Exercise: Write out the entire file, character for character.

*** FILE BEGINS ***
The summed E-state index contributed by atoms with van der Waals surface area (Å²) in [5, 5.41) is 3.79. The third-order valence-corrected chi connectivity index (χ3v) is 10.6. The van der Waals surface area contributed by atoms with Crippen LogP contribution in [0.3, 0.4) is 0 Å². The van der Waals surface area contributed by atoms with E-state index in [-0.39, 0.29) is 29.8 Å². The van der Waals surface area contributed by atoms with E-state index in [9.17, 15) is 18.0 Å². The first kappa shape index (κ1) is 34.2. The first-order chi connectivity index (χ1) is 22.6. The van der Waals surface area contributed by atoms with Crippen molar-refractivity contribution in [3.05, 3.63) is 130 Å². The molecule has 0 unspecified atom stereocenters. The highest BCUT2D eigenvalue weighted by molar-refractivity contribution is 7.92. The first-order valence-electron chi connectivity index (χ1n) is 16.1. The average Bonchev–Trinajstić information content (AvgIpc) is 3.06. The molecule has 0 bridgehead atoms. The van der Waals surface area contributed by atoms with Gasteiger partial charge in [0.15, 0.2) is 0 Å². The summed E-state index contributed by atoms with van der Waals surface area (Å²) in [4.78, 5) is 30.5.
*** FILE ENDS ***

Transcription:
The summed E-state index contributed by atoms with van der Waals surface area (Å²) in [5, 5.41) is 3.79. The third-order valence-corrected chi connectivity index (χ3v) is 10.6. The van der Waals surface area contributed by atoms with Crippen LogP contribution in [0.3, 0.4) is 0 Å². The van der Waals surface area contributed by atoms with E-state index in [-0.39, 0.29) is 29.8 Å². The van der Waals surface area contributed by atoms with E-state index in [9.17, 15) is 18.0 Å². The first kappa shape index (κ1) is 34.2. The first-order chi connectivity index (χ1) is 22.6. The van der Waals surface area contributed by atoms with Crippen molar-refractivity contribution in [3.05, 3.63) is 130 Å². The molecule has 0 unspecified atom stereocenters. The highest BCUT2D eigenvalue weighted by molar-refractivity contribution is 7.92. The first-order valence-electron chi connectivity index (χ1n) is 16.1. The average Bonchev–Trinajstić information content (AvgIpc) is 3.06. The molecule has 0 bridgehead atoms. The van der Waals surface area contributed by atoms with Gasteiger partial charge in [0.15, 0.2) is 0 Å². The summed E-state index contributed by atoms with van der Waals surface area (Å²) in [4.78, 5) is 30.5.